In Schubert v Schubert Wagon Co. (249 N.Y. 253), the common-law rule barring suit between spouses was held not to preclude an action by a wife against her husband's employer on a theory of respondeat superior, even though the employer could seek indemnity from the husband whose negligence caused the wife's injuries.Summary of this case from Garrett v. Holiday Inns
Argued October 15, 1928
Decided November 20, 1928
Appeal from the Supreme Court, Appellate Division, Fourth Department.
Warnick J. Kernan, Edward J. Burns, Jr., and Willis D. Morgan for appellant. James T. Cross for respondent.
Plaintiff while in the highway was struck by the defendant's car and injured. The car causing the hurt was driven by plaintiff's husband, who was then in the defendant's service. His negligence is not disputed. The employer would have been liable if the servant, the driver of the car, had been a stranger to the plaintiff. The question is whether the rule of liability is different where the servant is the husband.
We have held that a wife may not maintain an action against a husband, nor a husband against a wife, for personal injuries, whether negligent or willful ( Schultz v. Schultz, 89 N.Y. 644; Allen v. Allen, 246 N.Y. 571; cf. Thompson v. Thompson, 218 U.S. 611). There is no doubt that this was the rule at common law. Schultz v. Schultz, decided in 1882, held that the rule had not been changed by the statutes then in force. The disability was reciprocal, affecting the man as well as the woman, and was based upon the common-law doctrine of the merger of their beings in the unity of marriage. The Legislature, confronted by that decision and by others of like tenor ( Abbe v. Abbe, 22 App. Div. 483; Perlman v. Brooklyn City R.R. Co., 117 Misc. Rep. 353; 202 App. Div. 822), has left the applicable statutes unchanged in point of substance. We held very recently that in the absence of amendment the rule thus interpreted must be deemed to have survived ( Allen v. Allen, supra).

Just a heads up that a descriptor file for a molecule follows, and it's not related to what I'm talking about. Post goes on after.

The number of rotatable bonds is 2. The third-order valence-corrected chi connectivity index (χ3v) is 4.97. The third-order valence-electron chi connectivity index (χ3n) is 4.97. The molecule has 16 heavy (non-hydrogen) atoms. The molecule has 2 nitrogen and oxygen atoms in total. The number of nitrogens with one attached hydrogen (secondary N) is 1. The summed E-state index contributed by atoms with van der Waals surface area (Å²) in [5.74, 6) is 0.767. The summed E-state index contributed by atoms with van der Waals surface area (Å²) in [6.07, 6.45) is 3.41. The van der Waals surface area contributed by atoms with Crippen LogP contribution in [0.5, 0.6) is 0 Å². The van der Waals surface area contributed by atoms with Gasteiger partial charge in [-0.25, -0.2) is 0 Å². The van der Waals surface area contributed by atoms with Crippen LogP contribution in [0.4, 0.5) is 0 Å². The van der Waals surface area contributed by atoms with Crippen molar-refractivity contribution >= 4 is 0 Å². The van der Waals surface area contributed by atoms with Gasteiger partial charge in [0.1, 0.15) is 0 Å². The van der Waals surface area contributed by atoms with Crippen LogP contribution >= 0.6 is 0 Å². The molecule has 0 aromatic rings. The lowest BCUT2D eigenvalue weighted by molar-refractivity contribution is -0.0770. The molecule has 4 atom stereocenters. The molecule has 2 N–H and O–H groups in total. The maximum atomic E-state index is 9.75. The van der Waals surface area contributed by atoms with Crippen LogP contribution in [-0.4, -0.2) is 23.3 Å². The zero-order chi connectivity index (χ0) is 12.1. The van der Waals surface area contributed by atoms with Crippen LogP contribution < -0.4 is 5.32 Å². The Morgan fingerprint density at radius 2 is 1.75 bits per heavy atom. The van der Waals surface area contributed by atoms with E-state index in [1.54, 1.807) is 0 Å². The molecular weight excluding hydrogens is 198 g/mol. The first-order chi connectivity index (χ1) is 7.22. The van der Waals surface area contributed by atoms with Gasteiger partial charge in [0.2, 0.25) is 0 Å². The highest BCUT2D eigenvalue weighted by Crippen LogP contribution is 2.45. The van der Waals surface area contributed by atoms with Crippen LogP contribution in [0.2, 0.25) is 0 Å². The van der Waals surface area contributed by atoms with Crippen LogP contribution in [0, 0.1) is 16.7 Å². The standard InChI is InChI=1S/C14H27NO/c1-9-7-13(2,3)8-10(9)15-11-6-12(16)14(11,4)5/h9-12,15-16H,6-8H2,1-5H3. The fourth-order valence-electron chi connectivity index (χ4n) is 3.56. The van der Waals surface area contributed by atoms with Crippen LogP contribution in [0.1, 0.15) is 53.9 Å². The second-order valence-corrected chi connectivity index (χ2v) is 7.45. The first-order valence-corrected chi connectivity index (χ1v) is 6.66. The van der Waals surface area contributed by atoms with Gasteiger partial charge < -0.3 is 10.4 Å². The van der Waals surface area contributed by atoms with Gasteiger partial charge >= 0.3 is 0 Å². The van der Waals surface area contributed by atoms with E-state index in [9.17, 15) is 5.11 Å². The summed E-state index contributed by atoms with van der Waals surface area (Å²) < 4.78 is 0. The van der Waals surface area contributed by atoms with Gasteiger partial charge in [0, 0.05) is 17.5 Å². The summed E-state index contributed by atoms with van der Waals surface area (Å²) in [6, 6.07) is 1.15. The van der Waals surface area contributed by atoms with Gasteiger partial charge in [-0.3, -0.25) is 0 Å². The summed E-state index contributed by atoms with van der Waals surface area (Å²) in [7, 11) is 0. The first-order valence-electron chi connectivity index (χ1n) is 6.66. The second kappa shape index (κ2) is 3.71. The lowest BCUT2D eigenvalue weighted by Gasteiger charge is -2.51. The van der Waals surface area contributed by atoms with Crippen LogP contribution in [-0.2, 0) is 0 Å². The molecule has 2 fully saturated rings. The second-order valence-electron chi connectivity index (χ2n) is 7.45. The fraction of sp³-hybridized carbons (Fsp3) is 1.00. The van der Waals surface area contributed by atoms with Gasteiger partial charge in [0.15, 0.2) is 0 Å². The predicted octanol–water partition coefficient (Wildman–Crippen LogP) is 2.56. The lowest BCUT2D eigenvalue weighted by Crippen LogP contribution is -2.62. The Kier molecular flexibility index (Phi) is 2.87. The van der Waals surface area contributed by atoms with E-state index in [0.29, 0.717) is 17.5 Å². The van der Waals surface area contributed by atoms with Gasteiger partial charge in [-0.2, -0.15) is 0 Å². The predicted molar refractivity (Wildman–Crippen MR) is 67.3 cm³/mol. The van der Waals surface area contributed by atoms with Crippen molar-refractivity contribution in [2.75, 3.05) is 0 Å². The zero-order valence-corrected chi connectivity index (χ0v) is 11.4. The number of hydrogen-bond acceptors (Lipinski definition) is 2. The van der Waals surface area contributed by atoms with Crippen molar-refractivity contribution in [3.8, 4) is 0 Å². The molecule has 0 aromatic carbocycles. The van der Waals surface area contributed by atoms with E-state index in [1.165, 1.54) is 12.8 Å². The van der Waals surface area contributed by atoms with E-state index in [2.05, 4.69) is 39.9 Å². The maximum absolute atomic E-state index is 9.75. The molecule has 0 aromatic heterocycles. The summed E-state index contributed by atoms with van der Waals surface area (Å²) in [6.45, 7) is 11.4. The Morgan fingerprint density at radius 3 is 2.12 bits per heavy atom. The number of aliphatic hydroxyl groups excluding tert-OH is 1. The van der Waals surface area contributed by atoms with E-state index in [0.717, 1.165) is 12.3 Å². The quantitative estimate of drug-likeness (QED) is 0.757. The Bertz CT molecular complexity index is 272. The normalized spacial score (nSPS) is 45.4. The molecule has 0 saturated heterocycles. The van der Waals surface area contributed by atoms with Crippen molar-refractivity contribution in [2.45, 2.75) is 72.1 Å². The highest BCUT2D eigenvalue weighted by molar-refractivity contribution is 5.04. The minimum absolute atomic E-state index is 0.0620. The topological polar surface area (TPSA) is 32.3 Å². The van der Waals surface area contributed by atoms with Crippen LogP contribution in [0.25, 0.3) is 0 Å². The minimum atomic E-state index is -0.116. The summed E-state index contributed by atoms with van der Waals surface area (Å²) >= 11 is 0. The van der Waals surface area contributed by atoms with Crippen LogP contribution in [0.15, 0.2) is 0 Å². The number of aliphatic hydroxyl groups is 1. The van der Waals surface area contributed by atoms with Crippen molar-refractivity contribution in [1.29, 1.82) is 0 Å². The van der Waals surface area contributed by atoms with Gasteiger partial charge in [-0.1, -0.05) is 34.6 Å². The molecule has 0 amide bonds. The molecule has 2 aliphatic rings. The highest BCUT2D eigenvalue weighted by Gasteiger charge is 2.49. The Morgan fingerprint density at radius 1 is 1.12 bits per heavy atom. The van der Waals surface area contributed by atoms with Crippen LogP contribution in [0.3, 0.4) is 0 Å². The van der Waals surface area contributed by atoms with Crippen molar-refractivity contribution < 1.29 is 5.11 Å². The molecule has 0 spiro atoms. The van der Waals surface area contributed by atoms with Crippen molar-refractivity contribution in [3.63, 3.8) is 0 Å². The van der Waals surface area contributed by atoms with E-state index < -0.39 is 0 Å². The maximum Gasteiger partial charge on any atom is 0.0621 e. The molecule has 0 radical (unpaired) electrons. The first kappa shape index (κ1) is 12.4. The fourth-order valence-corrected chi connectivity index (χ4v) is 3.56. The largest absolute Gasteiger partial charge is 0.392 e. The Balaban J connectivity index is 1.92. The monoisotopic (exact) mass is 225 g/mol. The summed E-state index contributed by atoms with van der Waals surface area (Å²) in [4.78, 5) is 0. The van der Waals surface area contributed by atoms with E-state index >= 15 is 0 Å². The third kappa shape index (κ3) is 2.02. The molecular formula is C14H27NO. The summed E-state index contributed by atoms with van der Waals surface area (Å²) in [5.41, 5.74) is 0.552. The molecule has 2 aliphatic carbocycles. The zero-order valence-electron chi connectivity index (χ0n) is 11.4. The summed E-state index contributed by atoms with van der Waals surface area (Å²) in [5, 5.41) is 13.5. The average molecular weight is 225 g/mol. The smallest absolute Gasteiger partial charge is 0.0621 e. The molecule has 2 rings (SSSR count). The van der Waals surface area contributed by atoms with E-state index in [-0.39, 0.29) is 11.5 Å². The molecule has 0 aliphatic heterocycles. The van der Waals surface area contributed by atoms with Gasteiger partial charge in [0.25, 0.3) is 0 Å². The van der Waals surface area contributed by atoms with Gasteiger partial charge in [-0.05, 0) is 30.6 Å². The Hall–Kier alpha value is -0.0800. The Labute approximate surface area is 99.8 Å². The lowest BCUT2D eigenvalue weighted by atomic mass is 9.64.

The disability of wife or husband to maintain an action against the other for injuries to the person is not a disability to maintain a like action against the other's principal or master. There are, indeed, decisions to the contrary by courts of other States ( Maine v. Maine Sons Co., 198 Ia. 1278; Riser v. Riser, 240 Mich. 402; Emerson v. Western Seed Irrigation Co., [Mich.] 216 N.W. Rep. 277). We are unable to accept them. True, of course, it is that a master is not liable for the act of his servant under the rule of respondeat superior if the act itself was lawful ( New Orleans N.E.R.R. Co. v. Jopes, 142 U.S. 18; Pangburn v. Buick Motor Co., 211 N.Y. 228). A judgment to that effect in an action against the servant may be pleaded as a bar in an action against the master (Freeman on Judgments, vol. 1, p. 1031, and cases there cited). So, accord and satisfaction, or release, will have the same effect as they have upon joint tort feasors generally ( Horgan v. Boston Elevated Ry. Co., 208 Mass. 287). But the master is not exonerated when the servant has had the benefit of a covenant not to sue ( Gilbert v. Finch, 173 N.Y. 455; Walsh v. N.Y.C. H.R.R.R. Co., 204 N.Y. 58), or has set up a discharge in bankruptcy, or has escaped liability upon grounds not inconsistent with the commission of a wrong unreleased and unrequited. No doubt one can gather pronouncements from treatise or decision which, taken from their setting, give color of support for an exemption even wider. They have no such effect when related to context and occasion. Few formulas are meant to serve as universals. A progeny deformed or vicious may be known as illegitimate. Here as elsewhere we are to be on our guard against the perils that are latent in "a jurisprudence of conceptions" ( Hynes v. N.Y.C.R.R. Co., 231 N.Y. 229, 235).